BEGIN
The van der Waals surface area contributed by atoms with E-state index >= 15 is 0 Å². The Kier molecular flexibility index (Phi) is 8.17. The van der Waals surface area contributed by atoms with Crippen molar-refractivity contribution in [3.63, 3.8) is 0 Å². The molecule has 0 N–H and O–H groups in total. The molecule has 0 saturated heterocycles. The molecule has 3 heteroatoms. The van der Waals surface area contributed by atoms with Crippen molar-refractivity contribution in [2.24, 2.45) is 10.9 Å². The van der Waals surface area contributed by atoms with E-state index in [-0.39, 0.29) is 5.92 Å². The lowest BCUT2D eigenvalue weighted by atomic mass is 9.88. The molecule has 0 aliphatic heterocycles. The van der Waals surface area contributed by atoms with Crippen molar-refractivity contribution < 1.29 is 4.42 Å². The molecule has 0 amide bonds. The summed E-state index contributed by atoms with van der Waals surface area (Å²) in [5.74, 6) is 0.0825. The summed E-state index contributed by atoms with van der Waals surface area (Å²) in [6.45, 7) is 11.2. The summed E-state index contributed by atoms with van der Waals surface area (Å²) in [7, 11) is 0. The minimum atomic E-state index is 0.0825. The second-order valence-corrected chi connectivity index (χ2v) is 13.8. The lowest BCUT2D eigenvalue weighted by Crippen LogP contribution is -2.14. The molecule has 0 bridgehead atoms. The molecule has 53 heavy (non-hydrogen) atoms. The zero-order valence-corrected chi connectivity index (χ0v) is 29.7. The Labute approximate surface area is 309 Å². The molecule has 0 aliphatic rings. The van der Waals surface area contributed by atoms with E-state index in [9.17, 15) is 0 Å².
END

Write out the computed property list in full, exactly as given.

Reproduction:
The van der Waals surface area contributed by atoms with E-state index >= 15 is 0 Å². The Kier molecular flexibility index (Phi) is 8.17. The van der Waals surface area contributed by atoms with Crippen molar-refractivity contribution in [3.63, 3.8) is 0 Å². The molecule has 0 N–H and O–H groups in total. The molecule has 0 saturated heterocycles. The molecule has 3 heteroatoms. The van der Waals surface area contributed by atoms with Crippen molar-refractivity contribution in [2.24, 2.45) is 10.9 Å². The van der Waals surface area contributed by atoms with E-state index in [-0.39, 0.29) is 5.92 Å². The lowest BCUT2D eigenvalue weighted by atomic mass is 9.88. The molecule has 0 aliphatic heterocycles. The van der Waals surface area contributed by atoms with Crippen molar-refractivity contribution < 1.29 is 4.42 Å². The molecule has 0 amide bonds. The summed E-state index contributed by atoms with van der Waals surface area (Å²) in [5.74, 6) is 0.0825. The summed E-state index contributed by atoms with van der Waals surface area (Å²) in [6.45, 7) is 11.2. The summed E-state index contributed by atoms with van der Waals surface area (Å²) in [7, 11) is 0. The minimum atomic E-state index is 0.0825. The second-order valence-corrected chi connectivity index (χ2v) is 13.8. The lowest BCUT2D eigenvalue weighted by Crippen LogP contribution is -2.14. The molecule has 0 bridgehead atoms. The molecule has 53 heavy (non-hydrogen) atoms. The zero-order valence-corrected chi connectivity index (χ0v) is 29.7. The Labute approximate surface area is 309 Å². The molecule has 0 aliphatic rings. The van der Waals surface area contributed by atoms with E-state index in [9.17, 15) is 0 Å².